"This is for everyone."
That was the tweet from Web inventor Tim Berners-Lee which was displayed to the world during the London Olympics opening ceremony.
I spoke to Berners-Lee about his commitment to a World Wide Web that is both open and accessible. Although he defended the removal of unauthorized online video by the International Olympics Committee, he didn't mince words about countries where active online censorship takes place.
Berners-Lee said, "Censorship is generally a bad thing. Weak governments worry they need to control information."
Dear Marissa Mayer:
First off - congrats on a double dose of incredible life-changing news!
I know you're incredibly busy adjusting to life after Google, cranking up your new CEO gig at Yahoo!, and finalizing your go-bag for the birth of your son in October. But please consider a few thoughts from a well-intended geek mom and journalist.
Well ahead of today's expected launch of the latest iPad, one Chinese tech blog claims to already know what it looks like.
Over the weekend, Hong Kong-based MIC Gadget released this video of what it says are authentic supplier parts of the new Apple device. The blog's 21-year-old founder Chris Chang says the components reveal a bigger camera, thicker case and more tapered edges for the next-generation tablet.
But how did a young Chinese blogger apparently scoop Apple with an early exposé of the new tablet?
Chang tells me he scored the alleged leak by working his supplier contacts in Shenzhen, China.
For Apple watchers and fans of Steve Jobs, there's a lot to digest today.
There's the just-released official biography by Walter Isaacson, new audio recordings of Steve Jobs on "60 Minutes," and and a video of Apple's memorial for the late co-founder.
Apple has released the video of its company-wide service. Available on Apple.com, it's simply called "A Celebration of Steve's Life."
In it, Apple CEO Tim Cook reveals Jobs' parting advice to him: "Don't ask what I would do. Don't ask what I would want. Just do what's right."
The official biography is now available for download via iTunes and Kindle. And already, some juicy highlights are getting posted online.
In fact, he offered Google guaranteed iPhone access and home screen icons to NOT develop Android.
And finally, there's the "60 Minutes" interview with Jobs' official biographer Walter Isaacson (a former chief of CNN). He conducted over 40 interviews with Steve Jobs over two years, and has just released some of the audio recordings from those interviews.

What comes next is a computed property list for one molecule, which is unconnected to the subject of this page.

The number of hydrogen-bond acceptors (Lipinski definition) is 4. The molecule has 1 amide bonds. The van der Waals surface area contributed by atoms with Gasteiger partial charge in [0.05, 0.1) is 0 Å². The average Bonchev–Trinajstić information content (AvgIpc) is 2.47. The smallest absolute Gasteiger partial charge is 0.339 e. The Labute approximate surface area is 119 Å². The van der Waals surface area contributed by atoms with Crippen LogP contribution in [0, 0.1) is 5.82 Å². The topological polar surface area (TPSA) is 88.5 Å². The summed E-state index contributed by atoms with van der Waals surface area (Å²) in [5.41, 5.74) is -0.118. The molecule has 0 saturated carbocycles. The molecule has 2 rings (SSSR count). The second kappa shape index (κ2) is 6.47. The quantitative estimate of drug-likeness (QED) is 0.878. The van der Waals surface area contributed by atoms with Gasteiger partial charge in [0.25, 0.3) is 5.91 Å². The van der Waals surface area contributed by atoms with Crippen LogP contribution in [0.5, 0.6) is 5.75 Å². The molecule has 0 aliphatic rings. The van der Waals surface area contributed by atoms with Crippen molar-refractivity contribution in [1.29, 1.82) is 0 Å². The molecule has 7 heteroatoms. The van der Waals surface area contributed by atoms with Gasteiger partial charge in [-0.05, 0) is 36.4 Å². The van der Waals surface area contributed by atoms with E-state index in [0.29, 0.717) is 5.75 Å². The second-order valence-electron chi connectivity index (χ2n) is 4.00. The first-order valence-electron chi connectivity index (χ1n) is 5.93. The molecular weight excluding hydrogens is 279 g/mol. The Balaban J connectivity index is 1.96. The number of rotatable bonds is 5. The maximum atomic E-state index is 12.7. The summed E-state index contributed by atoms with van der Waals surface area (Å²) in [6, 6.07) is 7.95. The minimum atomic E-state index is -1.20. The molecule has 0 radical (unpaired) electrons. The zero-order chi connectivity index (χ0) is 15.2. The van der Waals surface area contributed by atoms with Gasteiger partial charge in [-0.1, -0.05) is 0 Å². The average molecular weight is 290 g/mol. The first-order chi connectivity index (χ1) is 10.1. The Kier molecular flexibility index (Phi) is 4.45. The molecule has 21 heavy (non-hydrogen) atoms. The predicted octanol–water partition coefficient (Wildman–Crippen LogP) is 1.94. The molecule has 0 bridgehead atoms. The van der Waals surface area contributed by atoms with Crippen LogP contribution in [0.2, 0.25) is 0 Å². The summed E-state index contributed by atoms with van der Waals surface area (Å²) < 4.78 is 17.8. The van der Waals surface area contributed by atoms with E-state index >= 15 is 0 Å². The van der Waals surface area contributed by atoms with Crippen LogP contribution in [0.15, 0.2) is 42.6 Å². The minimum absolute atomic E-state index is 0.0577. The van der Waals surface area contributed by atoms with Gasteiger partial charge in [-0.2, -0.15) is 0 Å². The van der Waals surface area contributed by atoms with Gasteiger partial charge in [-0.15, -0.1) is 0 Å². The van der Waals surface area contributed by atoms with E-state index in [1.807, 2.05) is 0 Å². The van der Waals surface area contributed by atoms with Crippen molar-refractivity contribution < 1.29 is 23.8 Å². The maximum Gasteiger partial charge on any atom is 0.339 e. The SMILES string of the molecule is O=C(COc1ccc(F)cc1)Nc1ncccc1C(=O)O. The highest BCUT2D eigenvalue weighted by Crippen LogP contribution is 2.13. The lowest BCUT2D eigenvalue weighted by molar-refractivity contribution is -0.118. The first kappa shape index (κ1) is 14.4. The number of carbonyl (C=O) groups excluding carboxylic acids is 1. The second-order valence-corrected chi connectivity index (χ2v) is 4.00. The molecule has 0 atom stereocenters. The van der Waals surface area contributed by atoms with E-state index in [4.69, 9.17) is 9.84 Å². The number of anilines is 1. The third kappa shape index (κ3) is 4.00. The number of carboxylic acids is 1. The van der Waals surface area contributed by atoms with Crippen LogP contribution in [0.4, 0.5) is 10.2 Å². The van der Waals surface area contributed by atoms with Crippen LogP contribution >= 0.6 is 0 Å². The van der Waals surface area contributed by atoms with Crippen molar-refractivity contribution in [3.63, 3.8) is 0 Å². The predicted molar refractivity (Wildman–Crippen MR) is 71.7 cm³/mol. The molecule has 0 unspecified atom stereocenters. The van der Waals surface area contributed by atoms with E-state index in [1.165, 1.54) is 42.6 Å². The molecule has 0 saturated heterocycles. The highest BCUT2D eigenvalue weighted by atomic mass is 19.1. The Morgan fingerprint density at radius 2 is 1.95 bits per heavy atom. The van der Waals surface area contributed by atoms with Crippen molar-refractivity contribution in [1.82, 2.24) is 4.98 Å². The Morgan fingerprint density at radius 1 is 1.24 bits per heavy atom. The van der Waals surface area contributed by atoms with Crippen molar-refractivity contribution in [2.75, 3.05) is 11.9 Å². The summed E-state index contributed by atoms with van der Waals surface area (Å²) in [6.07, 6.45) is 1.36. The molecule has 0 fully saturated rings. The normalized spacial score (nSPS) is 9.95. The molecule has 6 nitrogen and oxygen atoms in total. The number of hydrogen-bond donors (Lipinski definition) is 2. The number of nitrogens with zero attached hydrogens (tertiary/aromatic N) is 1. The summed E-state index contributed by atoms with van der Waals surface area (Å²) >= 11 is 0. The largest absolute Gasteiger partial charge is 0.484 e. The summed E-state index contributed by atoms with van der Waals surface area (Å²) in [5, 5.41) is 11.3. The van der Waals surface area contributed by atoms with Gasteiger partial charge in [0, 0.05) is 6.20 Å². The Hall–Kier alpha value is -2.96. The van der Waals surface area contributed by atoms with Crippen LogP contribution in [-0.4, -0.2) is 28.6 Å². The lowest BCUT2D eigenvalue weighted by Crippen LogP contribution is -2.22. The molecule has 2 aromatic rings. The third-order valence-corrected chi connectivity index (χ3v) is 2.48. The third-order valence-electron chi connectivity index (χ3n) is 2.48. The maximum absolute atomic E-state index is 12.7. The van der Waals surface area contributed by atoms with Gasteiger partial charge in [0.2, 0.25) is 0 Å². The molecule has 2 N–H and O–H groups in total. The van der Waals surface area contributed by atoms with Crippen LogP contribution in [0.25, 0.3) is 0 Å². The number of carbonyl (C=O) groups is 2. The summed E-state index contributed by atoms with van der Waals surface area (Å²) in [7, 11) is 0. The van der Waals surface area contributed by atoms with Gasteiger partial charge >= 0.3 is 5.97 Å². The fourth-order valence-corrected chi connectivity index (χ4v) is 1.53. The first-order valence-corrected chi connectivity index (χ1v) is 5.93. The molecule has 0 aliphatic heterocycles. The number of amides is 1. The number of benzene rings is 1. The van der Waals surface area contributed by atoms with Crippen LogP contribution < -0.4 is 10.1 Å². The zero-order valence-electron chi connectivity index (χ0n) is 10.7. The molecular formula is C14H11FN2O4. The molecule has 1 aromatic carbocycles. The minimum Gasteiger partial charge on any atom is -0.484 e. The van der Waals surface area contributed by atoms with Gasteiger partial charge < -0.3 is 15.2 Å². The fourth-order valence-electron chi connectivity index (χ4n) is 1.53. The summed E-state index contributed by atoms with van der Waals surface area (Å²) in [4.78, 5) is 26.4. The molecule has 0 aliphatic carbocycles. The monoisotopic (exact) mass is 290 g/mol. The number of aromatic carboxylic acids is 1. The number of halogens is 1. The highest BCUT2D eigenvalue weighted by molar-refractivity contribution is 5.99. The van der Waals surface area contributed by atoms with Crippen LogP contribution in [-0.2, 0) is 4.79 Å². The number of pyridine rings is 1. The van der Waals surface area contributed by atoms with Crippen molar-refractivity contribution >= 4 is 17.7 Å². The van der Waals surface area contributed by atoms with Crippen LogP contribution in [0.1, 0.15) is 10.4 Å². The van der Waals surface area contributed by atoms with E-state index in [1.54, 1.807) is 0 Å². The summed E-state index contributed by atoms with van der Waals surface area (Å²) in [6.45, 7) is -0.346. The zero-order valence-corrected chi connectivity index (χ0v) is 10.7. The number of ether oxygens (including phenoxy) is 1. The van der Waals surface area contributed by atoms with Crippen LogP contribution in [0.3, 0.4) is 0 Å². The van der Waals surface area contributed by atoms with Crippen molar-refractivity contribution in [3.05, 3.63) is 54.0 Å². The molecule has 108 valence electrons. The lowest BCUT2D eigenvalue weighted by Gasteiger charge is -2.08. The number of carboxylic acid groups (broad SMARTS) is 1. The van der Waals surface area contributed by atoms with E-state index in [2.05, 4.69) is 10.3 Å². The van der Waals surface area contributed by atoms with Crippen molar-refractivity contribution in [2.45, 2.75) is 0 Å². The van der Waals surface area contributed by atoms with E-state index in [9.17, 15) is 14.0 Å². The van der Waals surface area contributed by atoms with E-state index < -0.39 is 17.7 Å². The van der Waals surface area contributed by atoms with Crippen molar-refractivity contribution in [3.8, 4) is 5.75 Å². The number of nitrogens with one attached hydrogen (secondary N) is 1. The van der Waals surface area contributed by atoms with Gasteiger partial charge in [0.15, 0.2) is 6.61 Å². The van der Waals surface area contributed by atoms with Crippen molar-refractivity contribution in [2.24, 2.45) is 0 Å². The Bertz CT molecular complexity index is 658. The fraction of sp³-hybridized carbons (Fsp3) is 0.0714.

One remarkable story is how Steve Jobs accidentally met his biological father at a Mediterranean restaurant in Silicon Valley. Not knowing the tech titan was his own son, Abdulfattah John Jandali had boasted that Jobs "was a great tipper."
Steve Jobs said he shook hands with Mr. Jandali and that was it. The two men never spoke again.
I am never an early riser.
Well, except for special occasions, and last Thursday was indeed a very special occasion.
Because the first-ever “All Things D” conference – AsiaD – kicked off in Hong Kong from Oct 19th to 21st, marking a significant milestone in the region’s digital history. For the non-geeks out there, “All Things D” conference is one of the largest and most prestigious technology conventions in the world. Organized by two of the most respected tech columnists, Walt Mossberg and Kara Swisher, the conference brings together top-tier innovative and successful business pioneers as well as technology titans with an exclusive preview of industry trends.
Enough adjectives there?
Past conference speakers have included Steve Jobs, Bill Gates and Mark Zuckerberg, and AsiaD’s line-up featured a mix of Asian and Western tech luminaries including Twitter Co-Founder Jack Dorsey and hometown hero Jack Ma from Alibaba Group.
Even though I didn’t get to sit through the entire programme (of course work comes first! Disclaimer: my boss reads this), I was fortunate enough to tweet-spam the first few sessions when Walt spoke to Yahoo Co-Founder Jerry Yang, ASUS Chairman Jonney Shih, among other guests. You can review all the conference-related tweets at “#AsiaD”.